At-Home Businesses Get a Sympathetic Ear on Capitol Hill

WHEN Pat Choate begins work each morning, he doesn't have to contend with traffic snarls in the nation's capital. And picking out which tie to wear is no longer a difficult decision. The reason: The prominent economist does all his high-priced consulting for his corporate clients out of his spacious apartment.

''I have found that more work gets done out of my home than when I used to head into an office everyday in downtown D.C.,'' says Mr. Choate. ''I think my work situation is ideal and it's probably the wave of the future for the American workforce.''

The number of individuals working out of their homes has grown tremendously in the past decade. The US Commerce Department estimates that 50 million Americans work from home as ''telecommuters,'' up from 20 million in the mid-1980s.

The Republican-controlled Congress would like to see those numbers go even higher.

''This Congress is certainly more sympathetic to home-business owners than others in the past,'' says Angela Jones of the National Federation of Independent Business in Washington. ''Part of the reason behind that is the importance that [House Speaker] Newt Gingrich has attached to telecommuting. He sees this increasingly as the mode of work in the future.''

In an effort to help small-business business owners, several proposals have been introduced this past legislative term. Among the most significant is the capital-gains tax cut, which is a part of the budget bill still being debated by the White House and congressional leaders. The budget bill would cut taxes on profits from the sale of stock, property, or other assets by $35.7 billion.

Also part of the budget bill is a proposal to cut estate taxes and a provision to allow small-business business owners to make tax-deductible contributions to a medical savings account.

Despite these potential gains for small-business business owners - if the budget bill is passed - Congress failed to include an expanded home-office deduction in the final version of the measure. The Home Office Deduction Act of 1995, sponsored by Rep. Nancy Johnson (R) of Connecticut, would have reversed a 1993 Supreme Court decision known as I.R.S. v. Soliman. That ruling concluded that an anesthesiologist who saw his patients in a hospital and merely used his office to do paperwork couldn't deduct the office because he didn't perform his trade there. That sharply curtailed the number of taxpayers who could claim a home office.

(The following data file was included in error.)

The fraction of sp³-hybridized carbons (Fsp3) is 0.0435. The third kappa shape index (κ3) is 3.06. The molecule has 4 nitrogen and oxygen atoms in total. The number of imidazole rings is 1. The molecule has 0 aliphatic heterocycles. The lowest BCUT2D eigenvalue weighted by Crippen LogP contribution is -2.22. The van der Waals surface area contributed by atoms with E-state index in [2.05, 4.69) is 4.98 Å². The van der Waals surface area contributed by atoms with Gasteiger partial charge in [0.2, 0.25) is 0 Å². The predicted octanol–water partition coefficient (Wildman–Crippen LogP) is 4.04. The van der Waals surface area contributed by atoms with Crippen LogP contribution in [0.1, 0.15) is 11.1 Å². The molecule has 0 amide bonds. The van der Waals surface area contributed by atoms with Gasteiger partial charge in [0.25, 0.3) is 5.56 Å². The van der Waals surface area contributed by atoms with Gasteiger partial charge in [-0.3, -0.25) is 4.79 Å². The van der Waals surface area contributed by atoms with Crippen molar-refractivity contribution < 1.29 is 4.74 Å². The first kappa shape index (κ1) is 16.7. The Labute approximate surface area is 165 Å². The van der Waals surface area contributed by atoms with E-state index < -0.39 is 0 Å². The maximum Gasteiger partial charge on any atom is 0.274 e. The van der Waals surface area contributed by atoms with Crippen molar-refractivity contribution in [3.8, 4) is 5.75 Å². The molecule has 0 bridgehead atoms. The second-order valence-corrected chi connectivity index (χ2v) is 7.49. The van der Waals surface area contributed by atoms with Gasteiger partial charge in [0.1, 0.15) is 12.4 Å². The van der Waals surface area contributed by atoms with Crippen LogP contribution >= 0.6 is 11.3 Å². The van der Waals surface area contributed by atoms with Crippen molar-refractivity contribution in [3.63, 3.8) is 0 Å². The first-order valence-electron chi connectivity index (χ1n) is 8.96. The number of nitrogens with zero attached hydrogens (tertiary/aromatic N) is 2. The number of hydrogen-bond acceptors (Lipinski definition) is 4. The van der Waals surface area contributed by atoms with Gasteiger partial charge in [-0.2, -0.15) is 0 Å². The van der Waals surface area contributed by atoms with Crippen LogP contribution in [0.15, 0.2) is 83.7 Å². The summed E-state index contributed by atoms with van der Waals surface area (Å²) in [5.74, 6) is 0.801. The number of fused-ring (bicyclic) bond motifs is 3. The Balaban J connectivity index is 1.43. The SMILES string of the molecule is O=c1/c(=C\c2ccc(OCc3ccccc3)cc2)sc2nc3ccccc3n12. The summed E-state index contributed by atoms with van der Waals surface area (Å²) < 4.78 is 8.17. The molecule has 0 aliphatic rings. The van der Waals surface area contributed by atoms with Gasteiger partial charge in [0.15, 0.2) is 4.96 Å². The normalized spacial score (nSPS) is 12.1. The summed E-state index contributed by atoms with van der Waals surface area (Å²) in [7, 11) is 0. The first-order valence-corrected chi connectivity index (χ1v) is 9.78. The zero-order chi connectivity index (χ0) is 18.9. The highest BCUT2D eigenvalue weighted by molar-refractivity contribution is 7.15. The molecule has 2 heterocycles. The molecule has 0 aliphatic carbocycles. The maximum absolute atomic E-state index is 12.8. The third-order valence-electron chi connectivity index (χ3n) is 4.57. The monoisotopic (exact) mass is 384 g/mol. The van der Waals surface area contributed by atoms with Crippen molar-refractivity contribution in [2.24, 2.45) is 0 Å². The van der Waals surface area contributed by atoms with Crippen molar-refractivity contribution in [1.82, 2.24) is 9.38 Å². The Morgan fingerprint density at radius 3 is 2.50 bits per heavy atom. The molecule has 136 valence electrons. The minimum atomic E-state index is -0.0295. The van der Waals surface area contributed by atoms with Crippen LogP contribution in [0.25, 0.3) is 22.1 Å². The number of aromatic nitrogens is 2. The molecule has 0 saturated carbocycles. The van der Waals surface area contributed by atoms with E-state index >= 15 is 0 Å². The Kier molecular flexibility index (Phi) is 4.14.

''Claiming the home-office deduction now raises red flags all over your 1040, and invites a sure audit,'' says Choate. ''That's just one reason I don't take it - even though I certainly could.''

Many home-business owners appear to agree with Choate. Of 15 million sole-proprietorship filers in 1994, only 1.6 million took the deduction.

''The fact that I can't take the deduction is unfair and it's killing me financially,'' says Max Carson, a recently established computer consultant in Arlington, Va., who does his paperwork out of his home office.

Representative Johnson expects to bring up the ''Soliman problem'' once again next year. For its part, the Clinton administration is trying to encourage more people to work from home. Under the ''Flexiplace program,'' some federal employees can now work from their homes using a computer and a modem to communicate with the home office. ''Not everyone qualifies for this program, though,'' says Everett Ehrlich, the undersecretary of commerce for economic affairs. ''Most federal jobs still require an individual to be in the workplace every day.''

Still, Robert Moskowitz, the president of the National Telecommuting Association, calls Flexiplace ''one of the strongest ways government can encourage more telecommuting.''

Whatever the budget bill's outcome in Washington, both Republicans and Democrats agree that balancing the budget will have a positive effect on the economy and small-business business. According to the Joint Economic Committee, a balanced budget will lead to the creation of 6.1 million more jobs in 10 years, and will boost real per-capita income 16.1 percent.

''This Congress has done so much already to help home business owners and hopefully their work is not done yet,'' says Karen Kerrigan of the 40,000-member Small Business Survival Committee. ''The next legislative session is just around the corner, and we plan to push for less restrictive regulations to help make entrepreneurs more productive and successful.''

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